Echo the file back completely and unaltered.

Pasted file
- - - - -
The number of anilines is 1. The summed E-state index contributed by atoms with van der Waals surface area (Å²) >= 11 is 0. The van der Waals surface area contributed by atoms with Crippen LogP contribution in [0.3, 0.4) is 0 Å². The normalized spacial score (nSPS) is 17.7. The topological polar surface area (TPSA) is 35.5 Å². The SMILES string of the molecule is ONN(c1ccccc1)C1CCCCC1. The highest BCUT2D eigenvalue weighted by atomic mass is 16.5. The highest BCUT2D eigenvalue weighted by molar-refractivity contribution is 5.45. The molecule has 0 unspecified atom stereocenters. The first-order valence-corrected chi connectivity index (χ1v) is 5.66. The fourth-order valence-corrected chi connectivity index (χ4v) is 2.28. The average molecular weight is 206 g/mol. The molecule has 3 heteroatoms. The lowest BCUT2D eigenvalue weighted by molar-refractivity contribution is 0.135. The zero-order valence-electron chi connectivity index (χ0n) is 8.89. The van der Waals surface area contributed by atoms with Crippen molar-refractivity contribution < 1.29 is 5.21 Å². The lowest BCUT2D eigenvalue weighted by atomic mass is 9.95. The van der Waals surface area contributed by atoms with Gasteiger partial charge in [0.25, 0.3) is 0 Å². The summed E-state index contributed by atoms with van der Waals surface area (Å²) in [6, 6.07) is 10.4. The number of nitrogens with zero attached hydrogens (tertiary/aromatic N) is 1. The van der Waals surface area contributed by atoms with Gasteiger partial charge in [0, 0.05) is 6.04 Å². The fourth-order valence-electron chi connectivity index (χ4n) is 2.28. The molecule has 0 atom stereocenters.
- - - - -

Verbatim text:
The number of anilines is 1. The summed E-state index contributed by atoms with van der Waals surface area (Å²) >= 11 is 0. The van der Waals surface area contributed by atoms with Crippen LogP contribution in [0.3, 0.4) is 0 Å². The normalized spacial score (nSPS) is 17.7. The topological polar surface area (TPSA) is 35.5 Å². The SMILES string of the molecule is ONN(c1ccccc1)C1CCCCC1. The highest BCUT2D eigenvalue weighted by atomic mass is 16.5. The highest BCUT2D eigenvalue weighted by molar-refractivity contribution is 5.45. The molecule has 0 unspecified atom stereocenters. The first-order valence-corrected chi connectivity index (χ1v) is 5.66. The fourth-order valence-corrected chi connectivity index (χ4v) is 2.28. The average molecular weight is 206 g/mol. The molecule has 3 heteroatoms. The lowest BCUT2D eigenvalue weighted by molar-refractivity contribution is 0.135. The zero-order valence-electron chi connectivity index (χ0n) is 8.89. The van der Waals surface area contributed by atoms with Crippen molar-refractivity contribution < 1.29 is 5.21 Å². The lowest BCUT2D eigenvalue weighted by atomic mass is 9.95. The van der Waals surface area contributed by atoms with Gasteiger partial charge in [0.25, 0.3) is 0 Å². The summed E-state index contributed by atoms with van der Waals surface area (Å²) in [6, 6.07) is 10.4. The number of nitrogens with zero attached hydrogens (tertiary/aromatic N) is 1. The van der Waals surface area contributed by atoms with Gasteiger partial charge in [0, 0.05) is 6.04 Å². The fourth-order valence-electron chi connectivity index (χ4n) is 2.28. The molecule has 0 atom stereocenters.